Achilles’ heel discovered by cancer?
A drug that works equally against all types of cancer would be a kind of “holy grail” in cancer research. An international research group has now come one step closer to this goal. The researchers identified a weak point that almost all cancers seem to share.
An international research team under the direction of the Technical University of Kaiserslautern (TUK) reports on a universal weak point that can be found in almost all cancer cells. This “Achilles heel” could be used to develop a drug that works regardless of the underlying cancer. The research results were recently published in the renowned specialist journal “Nature” presents.
Prevent cancer cells from dividing
The focus is on a specific protein that cancer cells need for cell division. As the researchers from Germany, Israel, Italy and the USA showed, most of the cancer cells die when the production of the protein is blocked. More than 90 percent of all known tumor types are dependent on this mechanism. The working group sees this as a promising starting point for universal cancer treatment against most types of cancer.
Malignant cancer cells have more chromosomes
“We have found a vulnerable spot in cancer cells with an abnormal number of chromosomes,” emphasizes study co-author Professor Dr. Zuzana Storchová from TUK. Normal, healthy cells usually have 46 chromosomes, but malignant tumors usually consist of highly abnormal cancer cells called aneuploid cancer cells, which contain a different number of chromosomes, usually between 60 and 90.
While it was previously assumed that the increased number of chromosomes in aneuploid cancer cells was a side effect in the development of cancer, there has been increasing evidence in cancer research over the past 15 years that this effect could be one of the driving forces behind cancer. The different number of chromosomes is also a common feature of most cancer cells, regardless of the type of cancer and where tumors develop in the body.
A protein as a common weak point of all cancer cells
Storchová’s team carried out extensive experiments with around 1,000 cell lines from cancer victims as well as model cancer cells grown in the laboratory. In the course of the investigation, a protein called KIF18A emerged, which is essential for all aneuploid cancer cells. The protein is mandatory for cancer cells to undergo an important process of cell division (mitosis), known as chromosome segregation.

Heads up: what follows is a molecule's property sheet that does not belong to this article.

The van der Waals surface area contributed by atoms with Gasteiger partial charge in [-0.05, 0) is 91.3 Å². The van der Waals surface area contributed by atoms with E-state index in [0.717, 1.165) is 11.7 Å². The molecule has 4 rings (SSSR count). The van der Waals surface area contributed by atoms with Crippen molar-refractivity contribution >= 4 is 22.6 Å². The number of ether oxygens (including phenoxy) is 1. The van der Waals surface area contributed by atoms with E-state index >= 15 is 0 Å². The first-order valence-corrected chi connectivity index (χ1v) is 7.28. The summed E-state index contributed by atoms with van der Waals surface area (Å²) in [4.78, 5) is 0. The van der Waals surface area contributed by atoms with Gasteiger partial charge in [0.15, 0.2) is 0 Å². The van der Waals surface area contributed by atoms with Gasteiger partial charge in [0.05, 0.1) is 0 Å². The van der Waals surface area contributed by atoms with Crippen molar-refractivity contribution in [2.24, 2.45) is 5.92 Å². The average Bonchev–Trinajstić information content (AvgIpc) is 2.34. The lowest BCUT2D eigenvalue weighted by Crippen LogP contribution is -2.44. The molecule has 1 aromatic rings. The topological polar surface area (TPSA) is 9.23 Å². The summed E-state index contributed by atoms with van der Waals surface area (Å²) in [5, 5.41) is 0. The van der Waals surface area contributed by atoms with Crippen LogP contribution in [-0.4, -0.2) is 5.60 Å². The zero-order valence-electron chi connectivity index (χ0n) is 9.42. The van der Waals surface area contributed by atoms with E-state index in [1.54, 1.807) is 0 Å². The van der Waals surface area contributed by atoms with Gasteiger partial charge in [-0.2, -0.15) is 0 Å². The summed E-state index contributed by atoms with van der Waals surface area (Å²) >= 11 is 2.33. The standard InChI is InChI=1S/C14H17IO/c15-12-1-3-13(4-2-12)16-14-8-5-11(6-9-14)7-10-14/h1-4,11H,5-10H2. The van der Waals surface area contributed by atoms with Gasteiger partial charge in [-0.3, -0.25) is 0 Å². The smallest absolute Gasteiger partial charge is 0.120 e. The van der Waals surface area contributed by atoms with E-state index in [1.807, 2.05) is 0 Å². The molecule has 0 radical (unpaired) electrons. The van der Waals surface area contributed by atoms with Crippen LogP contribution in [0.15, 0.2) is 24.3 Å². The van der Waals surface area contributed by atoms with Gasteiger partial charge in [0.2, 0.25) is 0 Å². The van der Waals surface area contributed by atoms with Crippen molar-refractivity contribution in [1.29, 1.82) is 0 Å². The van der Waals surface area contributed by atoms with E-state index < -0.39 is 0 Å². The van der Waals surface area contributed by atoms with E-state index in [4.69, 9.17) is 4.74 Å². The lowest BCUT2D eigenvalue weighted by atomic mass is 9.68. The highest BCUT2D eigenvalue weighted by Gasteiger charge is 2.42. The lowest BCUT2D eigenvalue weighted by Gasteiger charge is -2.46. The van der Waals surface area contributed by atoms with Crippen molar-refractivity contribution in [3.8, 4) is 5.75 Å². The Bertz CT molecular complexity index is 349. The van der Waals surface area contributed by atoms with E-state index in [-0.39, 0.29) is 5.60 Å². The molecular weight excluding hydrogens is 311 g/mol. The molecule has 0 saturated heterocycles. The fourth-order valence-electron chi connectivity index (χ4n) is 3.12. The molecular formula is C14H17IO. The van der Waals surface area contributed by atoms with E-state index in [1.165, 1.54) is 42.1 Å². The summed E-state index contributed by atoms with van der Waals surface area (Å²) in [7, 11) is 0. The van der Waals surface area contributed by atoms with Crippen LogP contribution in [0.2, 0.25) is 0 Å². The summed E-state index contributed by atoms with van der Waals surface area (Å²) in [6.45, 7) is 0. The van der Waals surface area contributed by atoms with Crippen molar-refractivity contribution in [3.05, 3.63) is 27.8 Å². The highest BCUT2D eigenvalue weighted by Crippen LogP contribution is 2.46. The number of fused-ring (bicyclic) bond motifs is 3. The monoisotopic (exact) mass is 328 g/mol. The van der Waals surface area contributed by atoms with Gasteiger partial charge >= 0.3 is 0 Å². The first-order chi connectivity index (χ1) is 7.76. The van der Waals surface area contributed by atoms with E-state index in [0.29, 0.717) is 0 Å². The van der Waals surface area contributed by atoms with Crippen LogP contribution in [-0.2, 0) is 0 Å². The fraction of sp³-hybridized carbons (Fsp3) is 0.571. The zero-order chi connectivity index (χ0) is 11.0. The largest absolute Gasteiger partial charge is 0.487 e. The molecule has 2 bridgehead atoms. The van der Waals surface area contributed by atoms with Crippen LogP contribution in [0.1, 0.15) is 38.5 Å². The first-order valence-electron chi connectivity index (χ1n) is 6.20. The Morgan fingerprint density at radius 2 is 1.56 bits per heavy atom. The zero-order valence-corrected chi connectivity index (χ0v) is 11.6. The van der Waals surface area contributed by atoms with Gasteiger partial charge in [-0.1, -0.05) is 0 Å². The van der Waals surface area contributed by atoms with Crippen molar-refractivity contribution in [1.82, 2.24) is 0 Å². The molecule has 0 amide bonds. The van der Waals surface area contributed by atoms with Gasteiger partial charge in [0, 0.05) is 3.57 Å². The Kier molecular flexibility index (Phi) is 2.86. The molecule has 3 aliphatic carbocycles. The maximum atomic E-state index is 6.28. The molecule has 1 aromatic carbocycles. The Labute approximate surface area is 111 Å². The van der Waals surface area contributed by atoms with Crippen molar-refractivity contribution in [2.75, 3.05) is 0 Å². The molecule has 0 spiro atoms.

If errors occur in healthy cells during this process, such as the presence of too many chromosomes, cell division is delayed until the errors are corrected. However, aneuploid cancer cells continue to divide despite any errors. The researchers found that cancer cells are more likely to die during cell division when the KIF18A protein is blocked.
What is the function of the protein KIF18A?
According to the research team, KIF18A is one of the so-called kinesin motor proteins. These proteins bind to the spindle apparatus that is created during cell division and regulates the division process. This process enables a correct division of the chromosomes. What exactly does KIF18A do in cancer cells is still unclear in detail. The researchers suspect that the protein helps the dividing cancer cell to accommodate the excess chromosomes. This is also reflected in a deviating form of the spindle apparatus.
“At the moment there are no inhibitors that block KIF18A in human cells,” explains Storchová. First of all, the underlying mechanism must be better understood in order to subsequently develop a molecule that attacks KIF18A itself or the processes associated with it. These are goals in future studies. (vb)
Author and source information
This text complies with the requirements of specialist medical literature, medical guidelines and current studies and has been checked by medical professionals.
Diploma-Editor (FH) Volker Blasek
This article is for general guidance only and is not intended to be used for self-diagnosis or self-treatment. He can not substitute a visit at the doctor.